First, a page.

Brexit: Criminal justice cooperation 'vital' to combat terrorism
EU arrangements should not be used as â€˜bargaining chips' in negotiations
The chair of the justice select committee has reiterated the importance of international cooperation on criminal justice following last week’s terror attack in Westminster, which left five people dead and at least 50 injured.
Three pedestrians were killed and many more were injured when the attacker drove a car into members of the public walking over Westminster Bridge before crashing into railings outside the Houses of Parliament.
Armed with knives, Kent-born Khalid Masood, 52, then entered the parliamentary estate before fatally stabbing unarmed PC Keith Palmer, 48. Masood was shot dead by a close protection officer.
‘The justice committee has said and will continue to say that international criminal justice cooperation is vital in the context of terrorism and security,’ Bob Neill MP, the committee’s chair, told Solicitors Journal today.
Just hours before the attack the justice committee had called on the government to prioritise cooperating as closely as possible with the EU on criminal justice once the UK leaves the union.
In its report on the implications of Brexit for the justice system, the committee said the ‘security and safety of the UK’s citizens and residents is too precious to be left to vulnerable tactical bargaining’.
Francis Fitzgibbon QC, chair of the Criminal Bar Association, told the justice committee in January that the government should separate criminal justice from other matters in Brexit negotiations.
‘I would like to think that there is a way of detaching the whole of that sphere from the bargaining chip negotiations that are plainly going to take place with regard to economic and other matters, because it seems to me that our public safety and protection from terrorism and other serious crime are just too important to put into the mix of poker chips that are likely to be on the table for other things.’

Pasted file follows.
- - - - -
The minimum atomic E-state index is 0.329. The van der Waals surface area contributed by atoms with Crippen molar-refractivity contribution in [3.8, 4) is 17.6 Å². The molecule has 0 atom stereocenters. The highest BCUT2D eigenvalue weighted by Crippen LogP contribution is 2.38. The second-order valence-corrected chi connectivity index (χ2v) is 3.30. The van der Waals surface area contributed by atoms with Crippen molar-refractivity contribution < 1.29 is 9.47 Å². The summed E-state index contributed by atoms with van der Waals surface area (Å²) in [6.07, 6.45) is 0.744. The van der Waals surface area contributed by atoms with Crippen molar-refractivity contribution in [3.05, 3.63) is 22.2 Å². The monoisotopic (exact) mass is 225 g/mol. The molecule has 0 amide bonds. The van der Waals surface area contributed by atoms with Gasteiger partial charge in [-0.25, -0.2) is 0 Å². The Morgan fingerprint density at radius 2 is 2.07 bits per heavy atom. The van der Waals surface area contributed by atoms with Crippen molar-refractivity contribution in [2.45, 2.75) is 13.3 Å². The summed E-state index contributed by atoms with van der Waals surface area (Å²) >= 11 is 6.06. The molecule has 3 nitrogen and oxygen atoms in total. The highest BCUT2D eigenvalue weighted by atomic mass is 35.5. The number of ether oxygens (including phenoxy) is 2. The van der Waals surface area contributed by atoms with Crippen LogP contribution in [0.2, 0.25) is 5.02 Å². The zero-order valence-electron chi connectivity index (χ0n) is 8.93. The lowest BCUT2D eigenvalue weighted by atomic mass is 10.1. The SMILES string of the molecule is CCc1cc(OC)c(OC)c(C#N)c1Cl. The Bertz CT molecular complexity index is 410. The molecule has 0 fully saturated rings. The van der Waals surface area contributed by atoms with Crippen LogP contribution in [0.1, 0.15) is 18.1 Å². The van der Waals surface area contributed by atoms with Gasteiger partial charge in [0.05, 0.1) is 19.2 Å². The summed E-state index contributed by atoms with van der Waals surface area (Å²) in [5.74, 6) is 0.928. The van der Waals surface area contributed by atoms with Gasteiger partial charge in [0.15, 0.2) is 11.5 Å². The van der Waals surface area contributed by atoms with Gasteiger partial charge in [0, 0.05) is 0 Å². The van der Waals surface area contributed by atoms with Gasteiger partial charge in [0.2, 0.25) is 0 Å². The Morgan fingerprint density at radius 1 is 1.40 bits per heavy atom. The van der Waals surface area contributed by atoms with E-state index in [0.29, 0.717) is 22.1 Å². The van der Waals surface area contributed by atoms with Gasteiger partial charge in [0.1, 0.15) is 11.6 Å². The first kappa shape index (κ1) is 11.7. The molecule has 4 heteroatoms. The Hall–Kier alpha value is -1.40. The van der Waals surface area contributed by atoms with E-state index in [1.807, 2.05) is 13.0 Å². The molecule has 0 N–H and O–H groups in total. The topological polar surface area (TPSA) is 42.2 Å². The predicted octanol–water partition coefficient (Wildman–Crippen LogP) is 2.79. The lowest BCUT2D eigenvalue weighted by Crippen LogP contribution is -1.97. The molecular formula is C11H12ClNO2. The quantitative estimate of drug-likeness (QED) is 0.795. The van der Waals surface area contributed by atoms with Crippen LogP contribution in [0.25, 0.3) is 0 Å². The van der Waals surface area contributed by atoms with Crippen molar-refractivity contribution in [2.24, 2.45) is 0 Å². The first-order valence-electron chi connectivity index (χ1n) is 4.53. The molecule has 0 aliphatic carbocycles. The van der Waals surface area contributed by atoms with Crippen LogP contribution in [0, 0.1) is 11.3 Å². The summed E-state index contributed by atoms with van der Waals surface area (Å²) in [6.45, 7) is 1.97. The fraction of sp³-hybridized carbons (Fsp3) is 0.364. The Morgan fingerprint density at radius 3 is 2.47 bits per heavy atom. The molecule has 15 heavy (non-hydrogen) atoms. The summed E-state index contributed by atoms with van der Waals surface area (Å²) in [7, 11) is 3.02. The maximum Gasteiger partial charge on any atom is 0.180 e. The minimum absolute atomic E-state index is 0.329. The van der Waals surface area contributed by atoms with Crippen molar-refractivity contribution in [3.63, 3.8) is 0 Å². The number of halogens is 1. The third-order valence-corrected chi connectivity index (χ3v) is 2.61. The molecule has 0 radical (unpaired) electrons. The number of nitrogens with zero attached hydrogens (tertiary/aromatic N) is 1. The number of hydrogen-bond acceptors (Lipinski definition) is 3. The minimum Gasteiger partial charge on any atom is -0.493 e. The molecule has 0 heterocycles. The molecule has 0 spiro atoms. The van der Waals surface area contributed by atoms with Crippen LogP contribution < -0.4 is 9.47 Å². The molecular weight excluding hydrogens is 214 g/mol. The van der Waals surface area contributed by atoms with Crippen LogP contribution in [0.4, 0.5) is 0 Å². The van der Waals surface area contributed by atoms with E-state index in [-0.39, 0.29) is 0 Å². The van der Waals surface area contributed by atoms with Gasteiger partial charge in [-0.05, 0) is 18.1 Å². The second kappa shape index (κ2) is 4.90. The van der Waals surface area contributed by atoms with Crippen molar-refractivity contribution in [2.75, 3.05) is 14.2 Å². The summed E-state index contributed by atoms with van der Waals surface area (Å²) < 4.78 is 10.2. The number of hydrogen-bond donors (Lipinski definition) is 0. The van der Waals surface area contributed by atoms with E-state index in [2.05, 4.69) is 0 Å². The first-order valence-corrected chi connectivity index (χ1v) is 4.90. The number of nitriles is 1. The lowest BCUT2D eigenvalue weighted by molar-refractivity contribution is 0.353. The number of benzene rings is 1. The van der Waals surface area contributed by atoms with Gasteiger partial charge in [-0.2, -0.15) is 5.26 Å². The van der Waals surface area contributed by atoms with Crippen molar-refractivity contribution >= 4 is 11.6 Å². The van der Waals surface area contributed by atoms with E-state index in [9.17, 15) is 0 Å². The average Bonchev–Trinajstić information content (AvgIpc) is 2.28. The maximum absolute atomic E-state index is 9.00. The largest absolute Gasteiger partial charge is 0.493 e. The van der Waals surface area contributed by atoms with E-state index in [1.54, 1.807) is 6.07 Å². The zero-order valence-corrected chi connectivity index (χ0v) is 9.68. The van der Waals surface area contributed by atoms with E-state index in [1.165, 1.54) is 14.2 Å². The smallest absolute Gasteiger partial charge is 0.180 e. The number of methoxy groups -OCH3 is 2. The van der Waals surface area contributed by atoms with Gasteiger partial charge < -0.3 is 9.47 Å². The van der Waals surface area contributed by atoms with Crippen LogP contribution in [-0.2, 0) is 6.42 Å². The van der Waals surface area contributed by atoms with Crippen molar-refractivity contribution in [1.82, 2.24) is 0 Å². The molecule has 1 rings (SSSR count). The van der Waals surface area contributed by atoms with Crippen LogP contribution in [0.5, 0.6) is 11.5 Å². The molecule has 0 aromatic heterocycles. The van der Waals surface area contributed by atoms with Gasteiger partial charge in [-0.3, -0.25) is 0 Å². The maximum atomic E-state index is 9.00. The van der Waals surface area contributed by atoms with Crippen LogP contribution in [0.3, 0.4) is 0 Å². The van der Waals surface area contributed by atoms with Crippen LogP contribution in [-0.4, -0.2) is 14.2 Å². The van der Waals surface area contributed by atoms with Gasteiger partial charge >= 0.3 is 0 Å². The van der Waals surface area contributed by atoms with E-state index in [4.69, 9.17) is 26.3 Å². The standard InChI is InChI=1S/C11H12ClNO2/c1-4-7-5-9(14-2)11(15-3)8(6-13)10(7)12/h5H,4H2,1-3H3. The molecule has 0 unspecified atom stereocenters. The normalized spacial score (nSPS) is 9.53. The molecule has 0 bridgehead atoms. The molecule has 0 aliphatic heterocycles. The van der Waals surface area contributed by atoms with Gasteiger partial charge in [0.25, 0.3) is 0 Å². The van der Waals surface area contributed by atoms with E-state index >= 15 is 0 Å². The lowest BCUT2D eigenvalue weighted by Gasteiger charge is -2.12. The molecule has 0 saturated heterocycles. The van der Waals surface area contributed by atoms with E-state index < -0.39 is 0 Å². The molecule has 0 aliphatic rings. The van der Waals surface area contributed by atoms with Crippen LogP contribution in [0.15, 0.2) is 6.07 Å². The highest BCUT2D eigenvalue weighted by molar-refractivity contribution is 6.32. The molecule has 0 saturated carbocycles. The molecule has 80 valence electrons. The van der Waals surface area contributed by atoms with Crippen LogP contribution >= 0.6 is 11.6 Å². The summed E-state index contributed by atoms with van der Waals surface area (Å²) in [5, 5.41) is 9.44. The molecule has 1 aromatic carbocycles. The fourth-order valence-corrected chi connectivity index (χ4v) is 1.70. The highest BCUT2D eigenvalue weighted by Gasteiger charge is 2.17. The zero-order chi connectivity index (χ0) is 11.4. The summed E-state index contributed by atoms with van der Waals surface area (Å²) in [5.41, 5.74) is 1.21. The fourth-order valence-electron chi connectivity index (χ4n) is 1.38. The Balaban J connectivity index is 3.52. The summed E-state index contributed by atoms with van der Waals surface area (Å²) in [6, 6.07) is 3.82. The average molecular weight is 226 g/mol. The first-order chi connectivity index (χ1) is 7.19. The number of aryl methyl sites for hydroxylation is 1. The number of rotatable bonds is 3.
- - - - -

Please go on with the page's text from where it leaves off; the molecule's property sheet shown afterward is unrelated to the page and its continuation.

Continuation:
The UK currently benefits from additional investigative resources through EU membership. Europol provides analytical and operational support to national law enforcement authorities, enhancing their capacity to tackle cross-border security threats.
The National Crime Agency told the committee that Europol is ‘a vital tool to tackle serious transnational organised crime and terrorism’.
The government has signalled its intention to cooperate with the EU when its membership ends and has opted into last year’s revised Europol framework.
Also at risk from Brexit would be the UK’s access to Eurojust (the European Union’s Judicial Cooperation Unit), which allows member states’ police, prosecutors, and judiciary to coordinate in the investigation and prosecution of serious crime affecting two or more countries.
The UK also benefits from the European Criminal Records Information System (ECRIS), which provides access to accurate records of EU citizens’ offending.
Meanwhile, the Second Generation Schengen Information System (SIS II) provides the UK with real-time access to all European arrest warrants and other alerts – over 66 million pieces of data.
The NCA said that ‘loss of access to SIS II would seriously inhibit the UK’s ability to identify and arrest people who pose a threat to public safety and security’.
However, the justice committee’s report accepts that continuing the UK’s cooperation with the EU on criminal justice would be complicated even where there is a mutual will to do so.
Evidence given by the Police Foundation think tank claimed ‘Brexit means that [the UK] cannot legally remain a full member of Europol’ so the focus will be on how access to vital intelligence systems will be maintained.
The foundation also noted that ‘there are no previous examples of a non-EU member having access to ECRIS’ so any access would be an ‘unprecedented arrangement’.
The Ministry of Justice told the justice committee that it is exploring options for cooperation arrangements once the UK has left the EU: ‘We will do what is necessary to keep people safe, but it would be wrong to set out unilateral positions on specific measures in advance of negotiations.’
In its Brexit White Paper the government has confirmed it will ‘look to negotiate the best deal we can with the EU to cooperate in the fight against crime and terrorism’.
Matthew Rogers is a legal reporter at Solicitors Journal